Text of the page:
NON-INVASIVE DETECTION OF BACTERIA IN BLOOD PRODUCTS
Small Business Information
1981 PINE HALL DRIVE, STATE COLLEGE, PA, 16801
AbstractDESCRIPTION (provided by applicant): The FDA and blood banking societies recognize that bacterial detection to reveal contamination in stored blood products is a direct approach for reducing the problem of post-transfusion bacterial sepsis, and potentially can allow extension of currently approved product storage times. This project involves development of an in situ method (analysis completed within the sealed storage bag) for detecting the presence of likely bacterial contaminants by means of optical analysis at the blood bank or transfusion service immediately prior to release for patient use. Detection is through sensitive fluorescence technologies in which specialized biosensor molecules, immobilized on beads entrapped behind a porous barrier and maintained in continuous contact with the blood product, are interrogated for bacterial presence via non-invasive measurement of fluorescence in a bag-attached detection chamber through a fiber optic probe fluorometer. This methodology is designed to permit permanent association of the detector with the product bag, thereby allowing a real-time estimate of the contamination level in each unit. The project builds upon well established biological (bacteria secrete proteases) and chemical (such proteases are easily detected through "bead" techniques) facts, greatly raising probability of success for this unique application. Unique collaborative efforts with Los Alamos National Laboratories plus world-class consultants enhance the strengths of the applicant organization. Three specific aims are proposed for the current effort. First, modifications are being introduced to the detection chamber containing the biosensor beads to improve detection sensitivity and reduce background signal; additionally the fiber optic probe will be altered to accept an annular magnet for improved bead collection prior to measurement. Further tests of bead surface chemistries are proposed to improve bacterial adherence and concentrate them in the detector chamber. Second, the presence of proteases secreted by three types of bacteria known to contaminate platelets will be used as a test system for this method of analysis. This involves relating bacteria levels to secreted protease action which is observed by altered fluorescent properties of bead-bound substrates. The goal is detection of bacteria present in levels of 10(3) per mL or less. Third, the detection capability will be extended to additional protease-secreting bacteria that have been reported as platelet contaminants by analyzing their protease production during growth and by developing substrates more suitable for proteolytic action in this broader array of organisms. A plan for commercialization is well advanced, assuring that successful technical developments will rapidly move toward introduction into the industry.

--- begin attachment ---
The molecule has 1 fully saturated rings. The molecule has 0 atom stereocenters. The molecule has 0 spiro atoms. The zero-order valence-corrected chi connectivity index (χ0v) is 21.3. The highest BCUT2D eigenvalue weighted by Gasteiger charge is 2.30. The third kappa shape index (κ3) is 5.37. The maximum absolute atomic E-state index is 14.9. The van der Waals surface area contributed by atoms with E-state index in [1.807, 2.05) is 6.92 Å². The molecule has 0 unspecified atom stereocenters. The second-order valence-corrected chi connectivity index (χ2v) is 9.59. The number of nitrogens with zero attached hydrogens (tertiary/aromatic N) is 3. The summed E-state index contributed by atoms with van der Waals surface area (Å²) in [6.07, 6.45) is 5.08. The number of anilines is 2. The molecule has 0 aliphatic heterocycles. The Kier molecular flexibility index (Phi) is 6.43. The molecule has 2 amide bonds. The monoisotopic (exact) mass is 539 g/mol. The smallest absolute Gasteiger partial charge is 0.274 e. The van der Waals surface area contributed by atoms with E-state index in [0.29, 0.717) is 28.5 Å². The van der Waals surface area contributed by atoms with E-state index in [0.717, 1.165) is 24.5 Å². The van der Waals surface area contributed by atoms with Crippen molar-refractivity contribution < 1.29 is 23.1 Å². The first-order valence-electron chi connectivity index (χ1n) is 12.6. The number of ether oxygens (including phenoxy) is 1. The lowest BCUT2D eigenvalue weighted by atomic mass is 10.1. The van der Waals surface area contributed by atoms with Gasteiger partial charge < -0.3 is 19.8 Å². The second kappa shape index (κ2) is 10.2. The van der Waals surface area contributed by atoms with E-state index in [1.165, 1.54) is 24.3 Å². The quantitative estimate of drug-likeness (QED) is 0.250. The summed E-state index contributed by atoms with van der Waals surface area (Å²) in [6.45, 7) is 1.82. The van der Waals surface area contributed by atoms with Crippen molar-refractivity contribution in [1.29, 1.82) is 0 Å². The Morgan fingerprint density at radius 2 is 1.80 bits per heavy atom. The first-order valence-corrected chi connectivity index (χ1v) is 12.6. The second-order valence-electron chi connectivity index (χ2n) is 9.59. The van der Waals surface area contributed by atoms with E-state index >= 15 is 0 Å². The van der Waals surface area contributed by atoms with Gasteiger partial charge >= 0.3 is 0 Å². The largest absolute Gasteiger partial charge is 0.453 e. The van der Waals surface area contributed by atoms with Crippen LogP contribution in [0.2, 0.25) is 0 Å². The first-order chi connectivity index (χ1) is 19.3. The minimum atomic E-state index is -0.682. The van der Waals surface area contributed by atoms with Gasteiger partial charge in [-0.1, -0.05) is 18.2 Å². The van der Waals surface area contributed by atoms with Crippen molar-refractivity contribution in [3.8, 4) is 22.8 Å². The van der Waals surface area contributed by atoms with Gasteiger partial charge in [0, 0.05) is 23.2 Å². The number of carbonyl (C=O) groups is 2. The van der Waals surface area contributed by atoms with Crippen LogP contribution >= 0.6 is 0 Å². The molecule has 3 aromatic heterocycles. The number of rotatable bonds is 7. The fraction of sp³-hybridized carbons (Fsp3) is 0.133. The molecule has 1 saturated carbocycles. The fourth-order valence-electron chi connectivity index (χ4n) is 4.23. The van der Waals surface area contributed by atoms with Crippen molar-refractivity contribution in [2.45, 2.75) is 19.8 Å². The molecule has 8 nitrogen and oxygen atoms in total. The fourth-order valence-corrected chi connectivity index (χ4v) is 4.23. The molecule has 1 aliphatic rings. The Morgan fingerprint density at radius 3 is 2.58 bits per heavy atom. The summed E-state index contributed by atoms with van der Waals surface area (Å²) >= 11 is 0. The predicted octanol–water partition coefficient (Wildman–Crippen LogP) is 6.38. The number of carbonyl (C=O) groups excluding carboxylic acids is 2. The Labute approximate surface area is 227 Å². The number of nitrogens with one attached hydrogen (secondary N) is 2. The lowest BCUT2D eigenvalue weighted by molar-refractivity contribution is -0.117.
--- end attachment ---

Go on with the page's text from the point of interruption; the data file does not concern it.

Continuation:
* information listed above is at the time of submission.